I grew up in south-west London and it is true that the championships managed to make it slightly less boring. It was the only time in the year that anything happened. It was as if tennis had landed on us from outer space.
We would go to SW19 after school and beg tickets off debentures, who handed them over with amazing generosity, and wave at Boris Becker in Wimbledon Village. He always waved back. I blagged my way into the men’s singles finals once, in 1987, and watched Pat Cash beat Ivan Lendl. I still remember Lendl’s expression of absolute defeat and wondered why anyone could care so much about tennis, even here.
Wimbledon is unique and lovely: a rare victory for the outer suburbs. It manages to be both thrilling and restful; savage and polite. It has a unique sound — the plop of a ball on grass, a unique cuisine — if strawberries and champagne are a cuisine, and a unique atmosphere. It is less snobbish than Henley and less insane than Ascot, which has pens delineated by social class in a row along the stands. I worry about the horses.
Hubris, though, is the sin of the fortunate and I fear the club has over-reached with its plan to giganticise. There are always complaints about national institutions. Wimbledon’s tend to the sleepy and minute: the strawberries are too expensive. They are the wrong shape.
This, though, is more serious. Having bought Wimbledon Park Golf Club on a promise they would not develop it “otherwise than for leisure or recreation purposes or as an open space”, the club now wants to build a vast tennis Disneyland. It will still be “tennis in a garden”, it insists, just a larger garden. Yet the Capability Brown Society, who also love gardens, call it “desecration” which gives a fair sense of how angry it is.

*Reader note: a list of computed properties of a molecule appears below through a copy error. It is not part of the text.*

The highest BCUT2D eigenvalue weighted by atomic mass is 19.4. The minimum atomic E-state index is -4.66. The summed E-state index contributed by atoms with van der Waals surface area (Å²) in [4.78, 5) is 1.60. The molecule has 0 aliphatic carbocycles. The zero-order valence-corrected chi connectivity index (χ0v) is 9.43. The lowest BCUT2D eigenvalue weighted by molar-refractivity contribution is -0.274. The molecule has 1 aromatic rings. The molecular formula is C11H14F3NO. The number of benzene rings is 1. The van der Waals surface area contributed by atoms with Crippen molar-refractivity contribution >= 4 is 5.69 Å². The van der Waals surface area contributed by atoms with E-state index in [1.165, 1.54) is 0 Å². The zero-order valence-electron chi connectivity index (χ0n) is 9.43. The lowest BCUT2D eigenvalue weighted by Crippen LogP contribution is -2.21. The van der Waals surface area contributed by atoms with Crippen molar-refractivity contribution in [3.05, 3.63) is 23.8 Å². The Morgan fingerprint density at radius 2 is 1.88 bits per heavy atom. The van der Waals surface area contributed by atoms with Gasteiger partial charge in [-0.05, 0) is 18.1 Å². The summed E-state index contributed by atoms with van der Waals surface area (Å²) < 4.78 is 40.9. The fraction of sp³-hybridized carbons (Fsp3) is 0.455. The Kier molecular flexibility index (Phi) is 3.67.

I have known and loved Wimbledon. It is vivid and that is not something often said about SW19 if you accept that the Wombles don’t exist. Yet I doubt this urge to professionalise everything. Wimbledon frets that without expansion, it will fall behind other Grand Slam tournaments. Yet in its faint air of amateurism — its sense of being a tennis club that landed in a London suburb and became world famous — is all its charm.
On the entrance to the Centre Court there is a quote from Rudyard Kipling: “If you can meet with triumph and disaster / and treat those two impostors just the same”. It might do better to quote Oscar Wilde: “Yet each man kills the thing he loves”.
In other news…
The Charity Commission is investigating the Captain Tom Foundation to discover if his family have profited from it, and this feels like a bitter end — a truer end — to a fairytale. Tom Moore was a hero of the pandemic, raising £38 million for NHS charities before his death.
As ever with these curious stories, the response to the hero is more interesting than the man himself. We fell on him, as if desperate to believe in his goodness. Yet a functioning nation does not need heroes in peacetime. It needs to work. There were so many private agonies, all swept away by the idea: we can agree that we like Tom Moore. Who wouldn’t? But if you obsess on one thing, it allows you to forget another. It felt like a daydream of benevolence: denial. The pandemic was something more complex, and worse.